Myanmar’s minister of immigration, social welfare, health, and education also attended the meeting in Sittwe.

‘Cause for major concern’

Yanghee Lee, the United Nations special rapporteur for human rights in Myanmar, expressed concern on Friday about the dispatch of the army battalion to northern Rakhine, according to a statement issued by the U.N.’s human rights agency (OHCHR) on Aug. 11.

“This development, which reportedly took place yesterday, is a cause for major concern,” she said in the statement. “The government must ensure that security forces exercise restraint in all circumstances and respect human rights in addressing the security situation in Rakhine state.”

“I am particularly reminded of the allegations of serious human rights violations which followed security force operations in the aftermath of attacks against three border guard police facilities in Maungdaw and Rathedaung in October and further clashes in November,” she said.

Security forces have been accused of indiscriminate killings, rape, and arson in Rohingya communities during the four-month crackdown, though the Myanmar government has denied most of the allegations and has refused to grant visas to members of a U.N. commission tasked with investigating the matter.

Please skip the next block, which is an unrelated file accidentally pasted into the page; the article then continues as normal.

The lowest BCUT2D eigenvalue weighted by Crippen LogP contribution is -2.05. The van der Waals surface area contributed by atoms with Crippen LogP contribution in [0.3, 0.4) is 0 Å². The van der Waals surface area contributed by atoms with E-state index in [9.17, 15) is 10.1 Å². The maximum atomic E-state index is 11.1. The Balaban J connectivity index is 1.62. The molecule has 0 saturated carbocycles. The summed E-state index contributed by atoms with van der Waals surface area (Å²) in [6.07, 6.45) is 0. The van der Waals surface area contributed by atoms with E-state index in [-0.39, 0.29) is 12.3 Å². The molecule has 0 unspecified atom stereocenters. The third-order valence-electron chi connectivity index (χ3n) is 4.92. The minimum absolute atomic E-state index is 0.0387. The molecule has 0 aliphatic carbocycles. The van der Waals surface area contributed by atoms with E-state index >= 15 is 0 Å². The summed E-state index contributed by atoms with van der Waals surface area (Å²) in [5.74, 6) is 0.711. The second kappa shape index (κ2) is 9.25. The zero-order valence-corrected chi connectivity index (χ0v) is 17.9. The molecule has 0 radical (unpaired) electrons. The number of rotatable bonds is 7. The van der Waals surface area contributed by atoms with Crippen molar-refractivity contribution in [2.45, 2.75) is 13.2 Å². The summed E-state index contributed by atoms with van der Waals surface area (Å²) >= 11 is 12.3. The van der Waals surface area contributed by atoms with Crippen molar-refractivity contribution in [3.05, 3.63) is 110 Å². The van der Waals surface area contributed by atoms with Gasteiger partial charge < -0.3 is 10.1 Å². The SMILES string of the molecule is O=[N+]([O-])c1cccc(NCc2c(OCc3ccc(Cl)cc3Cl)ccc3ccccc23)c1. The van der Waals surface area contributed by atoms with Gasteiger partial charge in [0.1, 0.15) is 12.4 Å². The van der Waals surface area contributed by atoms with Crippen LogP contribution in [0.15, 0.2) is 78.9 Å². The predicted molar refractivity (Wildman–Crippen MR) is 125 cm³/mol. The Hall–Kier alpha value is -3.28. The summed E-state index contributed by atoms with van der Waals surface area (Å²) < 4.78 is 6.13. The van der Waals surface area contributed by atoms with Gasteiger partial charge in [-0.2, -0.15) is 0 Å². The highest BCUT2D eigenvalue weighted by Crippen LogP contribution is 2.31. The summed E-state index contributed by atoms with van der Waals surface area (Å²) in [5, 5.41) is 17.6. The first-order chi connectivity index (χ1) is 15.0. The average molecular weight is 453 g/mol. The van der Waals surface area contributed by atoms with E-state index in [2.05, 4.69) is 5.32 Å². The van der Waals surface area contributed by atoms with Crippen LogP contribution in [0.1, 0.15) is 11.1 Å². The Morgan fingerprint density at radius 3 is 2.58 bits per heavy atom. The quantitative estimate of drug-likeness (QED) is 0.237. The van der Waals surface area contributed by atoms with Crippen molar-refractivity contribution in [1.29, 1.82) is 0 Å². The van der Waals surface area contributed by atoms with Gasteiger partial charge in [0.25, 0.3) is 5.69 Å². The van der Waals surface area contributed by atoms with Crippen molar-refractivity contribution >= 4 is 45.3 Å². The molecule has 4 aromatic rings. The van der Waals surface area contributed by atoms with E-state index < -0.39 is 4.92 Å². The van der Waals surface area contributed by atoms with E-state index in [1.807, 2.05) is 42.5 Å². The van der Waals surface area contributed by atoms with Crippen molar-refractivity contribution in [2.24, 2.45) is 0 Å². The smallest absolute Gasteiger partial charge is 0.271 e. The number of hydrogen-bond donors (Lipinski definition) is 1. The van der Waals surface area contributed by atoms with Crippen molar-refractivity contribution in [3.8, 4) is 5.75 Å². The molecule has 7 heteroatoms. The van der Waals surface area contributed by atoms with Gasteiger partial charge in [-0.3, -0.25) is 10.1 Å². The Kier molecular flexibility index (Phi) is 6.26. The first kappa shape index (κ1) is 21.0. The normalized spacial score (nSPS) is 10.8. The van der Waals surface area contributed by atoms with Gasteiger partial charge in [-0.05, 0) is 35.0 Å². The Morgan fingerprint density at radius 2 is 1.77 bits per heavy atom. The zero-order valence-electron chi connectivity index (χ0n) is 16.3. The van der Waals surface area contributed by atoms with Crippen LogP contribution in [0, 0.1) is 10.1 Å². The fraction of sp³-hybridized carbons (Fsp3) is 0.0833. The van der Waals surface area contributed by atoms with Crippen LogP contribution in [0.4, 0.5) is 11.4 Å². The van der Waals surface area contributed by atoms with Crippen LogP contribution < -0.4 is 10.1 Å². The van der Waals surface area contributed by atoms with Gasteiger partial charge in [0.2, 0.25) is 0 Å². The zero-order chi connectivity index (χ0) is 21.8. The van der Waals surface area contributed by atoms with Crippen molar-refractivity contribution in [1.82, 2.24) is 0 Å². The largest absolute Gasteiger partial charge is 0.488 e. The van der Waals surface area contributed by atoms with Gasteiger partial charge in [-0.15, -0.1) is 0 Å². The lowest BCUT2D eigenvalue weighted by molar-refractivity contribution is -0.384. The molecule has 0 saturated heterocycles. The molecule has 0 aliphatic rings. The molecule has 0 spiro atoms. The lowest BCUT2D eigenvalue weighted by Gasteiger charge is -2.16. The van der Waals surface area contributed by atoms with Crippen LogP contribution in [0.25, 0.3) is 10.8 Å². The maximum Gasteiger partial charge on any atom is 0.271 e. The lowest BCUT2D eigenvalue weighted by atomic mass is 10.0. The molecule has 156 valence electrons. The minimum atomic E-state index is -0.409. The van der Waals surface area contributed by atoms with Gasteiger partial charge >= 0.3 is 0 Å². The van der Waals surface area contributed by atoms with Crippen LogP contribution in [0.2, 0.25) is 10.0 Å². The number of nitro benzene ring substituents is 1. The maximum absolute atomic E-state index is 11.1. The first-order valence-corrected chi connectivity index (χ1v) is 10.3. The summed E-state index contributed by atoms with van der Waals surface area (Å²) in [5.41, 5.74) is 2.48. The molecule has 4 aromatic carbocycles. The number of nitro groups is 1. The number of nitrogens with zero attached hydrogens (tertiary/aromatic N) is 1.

Fighting in northern Shan state

Meanwhile, instability continued to grip Myanmar’s northern Shan state where new fighting between two rival ethnic armed groups near villages in Moekaung township forced more than 1,000 people to flee to the town of Namtu, spokesmen from both sides said.

The Restoration Council for Shan State/Shan State Army-South (RCSS/SSA-S) and Ta’ang National Liberation Army (TNLA) troops clashed three times on Sunday and Monday in Namhsan and Kyaukme townships, they said.